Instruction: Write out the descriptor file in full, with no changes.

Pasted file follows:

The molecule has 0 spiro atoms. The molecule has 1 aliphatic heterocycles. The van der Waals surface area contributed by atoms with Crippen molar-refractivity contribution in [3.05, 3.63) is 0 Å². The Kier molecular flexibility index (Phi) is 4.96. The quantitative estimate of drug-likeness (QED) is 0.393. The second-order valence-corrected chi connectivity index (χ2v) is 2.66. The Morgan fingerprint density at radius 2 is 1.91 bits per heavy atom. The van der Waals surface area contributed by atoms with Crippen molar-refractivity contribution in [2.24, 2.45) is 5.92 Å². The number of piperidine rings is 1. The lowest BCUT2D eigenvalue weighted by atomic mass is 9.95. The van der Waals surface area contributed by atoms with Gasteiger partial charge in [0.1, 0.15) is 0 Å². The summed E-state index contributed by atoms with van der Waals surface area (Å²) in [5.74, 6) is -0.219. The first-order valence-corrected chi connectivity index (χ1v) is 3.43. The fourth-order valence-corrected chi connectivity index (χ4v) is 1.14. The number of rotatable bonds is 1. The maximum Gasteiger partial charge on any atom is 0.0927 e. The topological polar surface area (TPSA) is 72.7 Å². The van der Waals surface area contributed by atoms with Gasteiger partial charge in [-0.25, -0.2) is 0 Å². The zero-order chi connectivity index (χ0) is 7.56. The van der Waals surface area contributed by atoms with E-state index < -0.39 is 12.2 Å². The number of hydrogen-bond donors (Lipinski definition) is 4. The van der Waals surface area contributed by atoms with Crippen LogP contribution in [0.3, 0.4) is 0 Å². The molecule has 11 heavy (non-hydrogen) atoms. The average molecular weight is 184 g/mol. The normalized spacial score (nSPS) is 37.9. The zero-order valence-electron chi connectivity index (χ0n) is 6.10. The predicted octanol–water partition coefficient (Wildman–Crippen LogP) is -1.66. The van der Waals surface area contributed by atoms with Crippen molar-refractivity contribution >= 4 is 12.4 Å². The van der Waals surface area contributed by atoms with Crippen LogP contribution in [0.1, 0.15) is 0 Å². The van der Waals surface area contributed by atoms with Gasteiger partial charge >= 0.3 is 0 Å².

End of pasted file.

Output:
The molecule has 0 spiro atoms. The molecule has 1 aliphatic heterocycles. The van der Waals surface area contributed by atoms with Crippen molar-refractivity contribution in [3.05, 3.63) is 0 Å². The Kier molecular flexibility index (Phi) is 4.96. The quantitative estimate of drug-likeness (QED) is 0.393. The second-order valence-corrected chi connectivity index (χ2v) is 2.66. The Morgan fingerprint density at radius 2 is 1.91 bits per heavy atom. The van der Waals surface area contributed by atoms with Crippen molar-refractivity contribution in [2.24, 2.45) is 5.92 Å². The number of piperidine rings is 1. The lowest BCUT2D eigenvalue weighted by atomic mass is 9.95. The van der Waals surface area contributed by atoms with Gasteiger partial charge in [0.1, 0.15) is 0 Å². The summed E-state index contributed by atoms with van der Waals surface area (Å²) in [5.74, 6) is -0.219. The first-order valence-corrected chi connectivity index (χ1v) is 3.43. The fourth-order valence-corrected chi connectivity index (χ4v) is 1.14. The number of rotatable bonds is 1. The maximum Gasteiger partial charge on any atom is 0.0927 e. The topological polar surface area (TPSA) is 72.7 Å². The van der Waals surface area contributed by atoms with Gasteiger partial charge in [-0.25, -0.2) is 0 Å². The zero-order chi connectivity index (χ0) is 7.56. The van der Waals surface area contributed by atoms with E-state index < -0.39 is 12.2 Å². The number of hydrogen-bond donors (Lipinski definition) is 4. The van der Waals surface area contributed by atoms with Crippen LogP contribution in [0.3, 0.4) is 0 Å². The molecule has 11 heavy (non-hydrogen) atoms. The average molecular weight is 184 g/mol. The normalized spacial score (nSPS) is 37.9. The zero-order valence-electron chi connectivity index (χ0n) is 6.10. The predicted octanol–water partition coefficient (Wildman–Crippen LogP) is -1.66. The van der Waals surface area contributed by atoms with Crippen molar-refractivity contribution >= 4 is 12.4 Å². The van der Waals surface area contributed by atoms with Crippen LogP contribution in [0.1, 0.15) is 0 Å². The van der Waals surface area contributed by atoms with Gasteiger partial charge >= 0.3 is 0 Å².